In 1829, Stephenson’s Rocket, an early steam locomotive, made its first run. It was a slow and ponderous journey, beset with difficulties. But that first journey changed the nature of transportation forever. Within a few short years steam trains were rushing along at 100mph, according to Accounting Today.
That’s a little where artificial intelligence is in our current moment. The initial breakthrough has led to an almost breakneck rush to develop the next iteration of AI. It’s like the AI equivalent of a Japanese bullet train.
There is little doubt that AI and automation are going to revolutionize the way we work. But how will that affect one of the oldest professions in the world — accounting?
Being highly trained and skilled professionals, it’s easy for accountants to rest on their laurels and think that the industry is immune from major transformations. However, we are at a point of pivotal change. The repetitive, automated nature of many accountancy tasks means it is an ideal candidate for disruption. Intelligence can turbocharge the profession from a backward looking “bookkeeping” function to delivering forward looking insights which can drive strategic decisions. Machine learning models applied to data can reduce fraud, enhance trust and increase compliance. The juxtaposition of AI technology and the accounting industry puts the profession at the centre of an exciting new era.
AI changes everything
Today, algorithms and code are still written by humans to solve problems and learn from scenarios put in front of them. We are still a long way from true AI where, in theory, computers can think for themselves.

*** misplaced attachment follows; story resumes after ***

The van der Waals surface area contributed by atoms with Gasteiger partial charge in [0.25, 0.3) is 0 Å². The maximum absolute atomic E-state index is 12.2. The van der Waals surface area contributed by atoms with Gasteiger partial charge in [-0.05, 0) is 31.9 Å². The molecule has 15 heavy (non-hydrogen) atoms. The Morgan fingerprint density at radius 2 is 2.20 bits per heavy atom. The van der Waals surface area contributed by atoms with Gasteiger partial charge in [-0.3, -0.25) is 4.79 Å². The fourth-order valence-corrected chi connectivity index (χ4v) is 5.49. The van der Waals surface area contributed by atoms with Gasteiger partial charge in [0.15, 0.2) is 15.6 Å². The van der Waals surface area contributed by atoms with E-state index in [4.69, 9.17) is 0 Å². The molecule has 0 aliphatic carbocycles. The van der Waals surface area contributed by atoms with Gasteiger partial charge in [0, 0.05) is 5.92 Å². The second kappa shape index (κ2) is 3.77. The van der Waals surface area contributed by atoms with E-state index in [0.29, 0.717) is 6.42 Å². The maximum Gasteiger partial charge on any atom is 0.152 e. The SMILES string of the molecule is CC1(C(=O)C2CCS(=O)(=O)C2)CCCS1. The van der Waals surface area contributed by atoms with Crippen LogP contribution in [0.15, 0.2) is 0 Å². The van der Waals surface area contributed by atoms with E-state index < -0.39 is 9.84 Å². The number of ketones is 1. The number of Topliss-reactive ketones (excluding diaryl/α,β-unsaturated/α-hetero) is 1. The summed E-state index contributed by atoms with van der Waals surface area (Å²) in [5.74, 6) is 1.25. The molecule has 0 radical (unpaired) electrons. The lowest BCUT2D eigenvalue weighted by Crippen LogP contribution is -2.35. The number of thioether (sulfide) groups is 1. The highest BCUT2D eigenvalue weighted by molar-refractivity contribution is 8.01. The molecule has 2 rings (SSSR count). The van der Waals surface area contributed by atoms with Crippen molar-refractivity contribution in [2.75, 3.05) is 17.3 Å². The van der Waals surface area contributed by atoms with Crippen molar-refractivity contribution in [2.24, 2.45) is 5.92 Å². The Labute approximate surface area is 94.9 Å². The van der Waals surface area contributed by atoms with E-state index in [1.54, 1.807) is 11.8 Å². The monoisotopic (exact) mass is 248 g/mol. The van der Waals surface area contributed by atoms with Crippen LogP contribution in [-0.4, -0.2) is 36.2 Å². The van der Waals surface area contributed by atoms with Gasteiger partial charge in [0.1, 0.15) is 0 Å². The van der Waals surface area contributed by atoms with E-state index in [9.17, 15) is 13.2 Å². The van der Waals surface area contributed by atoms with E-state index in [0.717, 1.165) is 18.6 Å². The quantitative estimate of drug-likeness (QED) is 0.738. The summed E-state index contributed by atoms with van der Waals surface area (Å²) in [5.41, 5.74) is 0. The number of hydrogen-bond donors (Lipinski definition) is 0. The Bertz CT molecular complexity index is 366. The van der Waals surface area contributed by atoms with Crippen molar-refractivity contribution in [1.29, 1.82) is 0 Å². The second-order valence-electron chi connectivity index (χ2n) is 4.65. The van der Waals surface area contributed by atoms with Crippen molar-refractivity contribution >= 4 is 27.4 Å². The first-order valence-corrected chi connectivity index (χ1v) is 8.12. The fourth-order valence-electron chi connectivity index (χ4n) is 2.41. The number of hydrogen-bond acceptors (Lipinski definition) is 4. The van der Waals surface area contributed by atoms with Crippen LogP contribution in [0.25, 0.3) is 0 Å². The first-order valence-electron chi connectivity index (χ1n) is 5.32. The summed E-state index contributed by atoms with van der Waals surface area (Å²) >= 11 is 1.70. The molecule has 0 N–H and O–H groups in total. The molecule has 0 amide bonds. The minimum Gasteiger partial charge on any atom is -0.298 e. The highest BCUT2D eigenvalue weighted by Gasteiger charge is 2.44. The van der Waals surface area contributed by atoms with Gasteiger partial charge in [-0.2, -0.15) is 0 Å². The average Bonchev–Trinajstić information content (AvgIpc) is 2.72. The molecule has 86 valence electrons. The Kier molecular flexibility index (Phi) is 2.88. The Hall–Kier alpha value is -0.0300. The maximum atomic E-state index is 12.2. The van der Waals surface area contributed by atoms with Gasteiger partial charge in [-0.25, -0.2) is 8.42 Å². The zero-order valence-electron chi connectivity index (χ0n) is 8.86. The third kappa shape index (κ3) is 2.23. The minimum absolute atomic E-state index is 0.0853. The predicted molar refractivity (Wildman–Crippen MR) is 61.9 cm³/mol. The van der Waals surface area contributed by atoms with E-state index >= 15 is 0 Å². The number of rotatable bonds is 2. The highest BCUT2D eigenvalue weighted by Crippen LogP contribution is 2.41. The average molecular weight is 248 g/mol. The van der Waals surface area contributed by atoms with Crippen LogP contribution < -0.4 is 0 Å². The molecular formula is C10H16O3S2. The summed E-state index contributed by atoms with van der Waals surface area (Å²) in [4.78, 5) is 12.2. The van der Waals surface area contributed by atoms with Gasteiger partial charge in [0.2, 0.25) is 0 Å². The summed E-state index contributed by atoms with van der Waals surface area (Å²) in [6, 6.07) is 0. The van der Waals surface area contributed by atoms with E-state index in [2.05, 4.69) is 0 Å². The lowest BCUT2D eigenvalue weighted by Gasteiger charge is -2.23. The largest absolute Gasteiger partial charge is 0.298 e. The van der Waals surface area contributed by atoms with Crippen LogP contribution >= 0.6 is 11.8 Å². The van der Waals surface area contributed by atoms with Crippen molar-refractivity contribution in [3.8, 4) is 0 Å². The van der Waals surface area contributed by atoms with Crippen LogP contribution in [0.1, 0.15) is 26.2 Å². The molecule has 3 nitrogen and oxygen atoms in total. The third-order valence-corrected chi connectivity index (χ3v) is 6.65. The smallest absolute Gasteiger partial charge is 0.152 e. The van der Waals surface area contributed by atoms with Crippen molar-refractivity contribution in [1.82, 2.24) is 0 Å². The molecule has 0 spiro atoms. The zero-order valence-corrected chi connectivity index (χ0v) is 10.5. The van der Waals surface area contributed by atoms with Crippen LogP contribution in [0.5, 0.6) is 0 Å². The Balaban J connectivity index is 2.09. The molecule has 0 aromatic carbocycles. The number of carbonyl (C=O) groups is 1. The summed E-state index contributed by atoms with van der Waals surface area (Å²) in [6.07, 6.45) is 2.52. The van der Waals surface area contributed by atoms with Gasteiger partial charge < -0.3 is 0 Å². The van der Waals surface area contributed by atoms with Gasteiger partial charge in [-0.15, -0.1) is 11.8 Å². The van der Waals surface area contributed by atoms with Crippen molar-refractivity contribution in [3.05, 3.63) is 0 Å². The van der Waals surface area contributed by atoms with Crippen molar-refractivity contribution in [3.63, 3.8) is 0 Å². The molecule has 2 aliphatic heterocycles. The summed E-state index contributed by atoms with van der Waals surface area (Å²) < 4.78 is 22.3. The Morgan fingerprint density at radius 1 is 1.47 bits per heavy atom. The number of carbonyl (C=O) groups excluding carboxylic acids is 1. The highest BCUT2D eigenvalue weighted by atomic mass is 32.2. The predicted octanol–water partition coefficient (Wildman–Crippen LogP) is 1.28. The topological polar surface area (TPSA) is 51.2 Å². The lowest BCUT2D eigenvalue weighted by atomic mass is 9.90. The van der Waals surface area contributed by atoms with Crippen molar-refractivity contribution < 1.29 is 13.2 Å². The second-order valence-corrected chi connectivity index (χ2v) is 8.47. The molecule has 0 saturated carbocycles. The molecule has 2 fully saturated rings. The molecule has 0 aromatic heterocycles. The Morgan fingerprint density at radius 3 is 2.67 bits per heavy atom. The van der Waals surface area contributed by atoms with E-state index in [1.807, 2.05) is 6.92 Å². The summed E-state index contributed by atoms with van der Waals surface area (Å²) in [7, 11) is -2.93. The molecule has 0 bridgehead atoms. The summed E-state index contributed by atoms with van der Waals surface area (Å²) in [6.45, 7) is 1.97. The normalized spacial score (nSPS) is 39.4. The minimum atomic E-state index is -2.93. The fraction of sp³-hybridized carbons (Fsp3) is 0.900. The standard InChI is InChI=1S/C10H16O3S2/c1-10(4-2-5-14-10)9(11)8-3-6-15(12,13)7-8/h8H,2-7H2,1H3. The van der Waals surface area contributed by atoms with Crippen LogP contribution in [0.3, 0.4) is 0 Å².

But AI is already good at automating repetitive tasks, increasing accuracy and efficiency, and discovering hidden insights and trends. It can interpret the best path to achieving an answer and learn the routines that get the best result. It can automatically upload documents, understand entries and classify them in the right accounting codes. AI never sleeps, never wears out and doesn’t make mistakes.
AI creates the potential to do more with the resources we have. By automating administrative tasks, accountants can devote more time and energy on creativity — analyzing and interpreting the data to extract real value for the business and their customers.
Many professionals are excited by the benefits that AI can offer. In fact, according to Sage’s “Practice of Now” report, more than half (58 percent) of accountants strongly agree or agree that AI will help improve their firm in the future.
As we move forward with the application of AI, we see three clear areas of benefit to the accountancy profession: invisible accounting, continuous audit, and active insight. This will provide businesses with the ability to capture business activity in real time, perform continuous reconciliation and make adjustments such as accruals throughout the month. This will also help reduce the burden at the end of the period. The use of AI in accountancy will bear fruit for finance professionals in the coming months and years.
AI allows for repetitive tasks to be eliminated from an employee’s daily workload, and also increases the amount of readily available data at one’s fingertips. This, in turn, increases the intelligence available to understand the health and direction of a business at any given time.